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Eucalyptus lateritica facts for kids

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Laterite mallee
Eucalyptus lateritica.jpg
Eucalyptus lateritica growing near Badgingarra
Conservation status

Vulnerable (EPBC Act)
Scientific classification
Genus:
Eucalyptus
Species:
lateritica

Eucalyptus lateritica, commonly known as laterite mallee, is a species of mallee that is endemic to a small area in the south-west of Western Australia. It has rough bark on the lower half of the trunk, smooth grey bark above, lance-shaped adult leaves, flower buds in groups of nine or eleven, white flowers and shortened spherical fruit.

Eucalyptus lateritica buds
flower buds
Eucalyptus lateritica fruit
fruit

Description

Eucalyptus lateritica is a mallee that typically grows to a height of 2–4 m (6 ft 7 in–13 ft 1 in) and forms a lignotuber. It has smooth greyish brown bark, usually with rough, corky bark on the lower half of the trunk. Young plants and coppice regrowth have elliptic to lance-shaped leaves that are 70–180 mm (2.8–7.1 in) long, 10–35 mm (0.39–1.38 in) wide and have a petiole. Adult leaves are the same slightly glossy green on both sides, lance-shaped, 70–125 mm (2.8–4.9 in) long and 9–20 mm (0.35–0.79 in) wide on a petiole 10–18 mm (0.39–0.71 in) long. The flower buds are arranged in leaf axils in groups of nine or eleven on an unbranched peduncle 8–20 mm (0.31–0.79 in) long, the individual buds on pedicels 1–7 mm (0.039–0.276 in) long. Mature buds are oval to broadly spindle-shaped, 7–10 mm (0.28–0.39 in) long and 5–7 mm (0.20–0.28 in) wide with a conical operculum. Flowering occurs between August and October and the flowers are white. The fruit is a woody, shortened spherical capsule 10–13 mm (0.39–0.51 in) long and 12–16 mm (0.47–0.63 in) wide with the valves at or below the level of the rim.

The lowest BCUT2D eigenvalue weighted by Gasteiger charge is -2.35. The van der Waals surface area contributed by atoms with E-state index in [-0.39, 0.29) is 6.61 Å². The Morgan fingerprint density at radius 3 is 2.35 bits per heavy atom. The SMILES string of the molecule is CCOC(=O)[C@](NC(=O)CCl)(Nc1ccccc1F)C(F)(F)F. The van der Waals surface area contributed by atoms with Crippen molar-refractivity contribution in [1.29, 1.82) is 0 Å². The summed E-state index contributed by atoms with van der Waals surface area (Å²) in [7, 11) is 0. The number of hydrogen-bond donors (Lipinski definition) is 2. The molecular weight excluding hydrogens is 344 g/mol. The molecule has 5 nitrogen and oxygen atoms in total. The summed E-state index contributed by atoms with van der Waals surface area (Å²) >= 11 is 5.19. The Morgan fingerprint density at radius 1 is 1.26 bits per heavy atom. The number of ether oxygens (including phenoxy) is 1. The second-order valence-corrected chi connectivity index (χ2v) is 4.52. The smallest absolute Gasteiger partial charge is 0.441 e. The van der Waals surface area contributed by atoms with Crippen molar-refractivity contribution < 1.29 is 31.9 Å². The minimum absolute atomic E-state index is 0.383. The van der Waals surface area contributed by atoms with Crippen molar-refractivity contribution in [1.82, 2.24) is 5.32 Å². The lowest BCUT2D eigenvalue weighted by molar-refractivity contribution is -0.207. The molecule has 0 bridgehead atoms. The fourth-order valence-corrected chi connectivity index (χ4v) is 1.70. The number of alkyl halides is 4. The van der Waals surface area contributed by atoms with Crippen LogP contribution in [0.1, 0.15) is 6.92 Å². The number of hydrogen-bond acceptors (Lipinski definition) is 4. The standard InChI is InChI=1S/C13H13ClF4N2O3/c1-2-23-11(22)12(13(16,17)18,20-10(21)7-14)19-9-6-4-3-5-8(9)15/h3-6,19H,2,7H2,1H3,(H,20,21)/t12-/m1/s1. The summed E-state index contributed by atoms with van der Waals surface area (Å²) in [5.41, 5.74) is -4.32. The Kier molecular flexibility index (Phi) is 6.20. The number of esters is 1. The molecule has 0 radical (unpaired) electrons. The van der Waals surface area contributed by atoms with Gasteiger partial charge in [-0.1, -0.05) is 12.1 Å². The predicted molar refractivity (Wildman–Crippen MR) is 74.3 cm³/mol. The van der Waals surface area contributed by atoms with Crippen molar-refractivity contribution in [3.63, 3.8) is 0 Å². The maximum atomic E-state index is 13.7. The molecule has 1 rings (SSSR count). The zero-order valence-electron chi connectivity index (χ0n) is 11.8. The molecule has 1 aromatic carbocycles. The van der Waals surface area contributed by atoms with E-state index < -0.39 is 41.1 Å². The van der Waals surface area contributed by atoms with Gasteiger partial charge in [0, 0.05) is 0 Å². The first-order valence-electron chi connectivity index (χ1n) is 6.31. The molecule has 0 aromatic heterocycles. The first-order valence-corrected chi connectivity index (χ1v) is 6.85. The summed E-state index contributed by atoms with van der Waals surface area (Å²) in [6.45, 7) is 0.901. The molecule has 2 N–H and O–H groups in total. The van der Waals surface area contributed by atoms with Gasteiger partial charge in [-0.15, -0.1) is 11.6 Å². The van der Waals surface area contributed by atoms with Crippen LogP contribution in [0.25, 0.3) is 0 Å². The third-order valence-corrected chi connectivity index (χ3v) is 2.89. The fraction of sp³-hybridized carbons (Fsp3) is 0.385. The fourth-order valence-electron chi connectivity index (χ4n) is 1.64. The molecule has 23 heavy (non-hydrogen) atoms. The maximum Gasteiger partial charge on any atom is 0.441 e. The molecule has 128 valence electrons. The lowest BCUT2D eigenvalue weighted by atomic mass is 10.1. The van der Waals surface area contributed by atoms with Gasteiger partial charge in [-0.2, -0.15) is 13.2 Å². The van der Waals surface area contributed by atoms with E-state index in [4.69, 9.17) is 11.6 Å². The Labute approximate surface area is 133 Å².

Taxonomy and naming

Eucalyptus lateritica was first formally described in 1986 by the botanists Ian Brooker and Stephen Hopper from a specimen collected by Hopper near Mount Lesueur and the description was published in the journal Nuytsia. The specific epithet (lateritica) is derived from the Latin word lateritius meaning "brick-red", referring to the lateritic gravel which dominated the area where this species grows.

The species is part of the subgenus Eucalyptus series Diversiformae, a group of mallee species that all have adult leaves held erect, buds with a single unscarred operculum and pyramidal seeds. The other species in this series include E. erectifolia, E. platydisca, E. diversifolia, E. todtiana, E. pachyloma, E. dolorosa and E. buprestium.

Distribution and habitat

Laterite mallee is found on breakaways and mesas in the Badgingarra - Mount Lesueur area where it grows in sandy-gravelly lateritic soils.

Conservation status

This mallee is listed as "vulnerable" under the Australian Government Environment Protection and Biodiversity Conservation Act 1999 and as "Threatened Flora (Declared Rare Flora — Extant)" by the Department of Environment and Conservation (Western Australia). The main potential threats to the species include susceptibility to disease caused by Phytophthora cinnamomi, fire, insect damage, grazing, weeds and mining activities.

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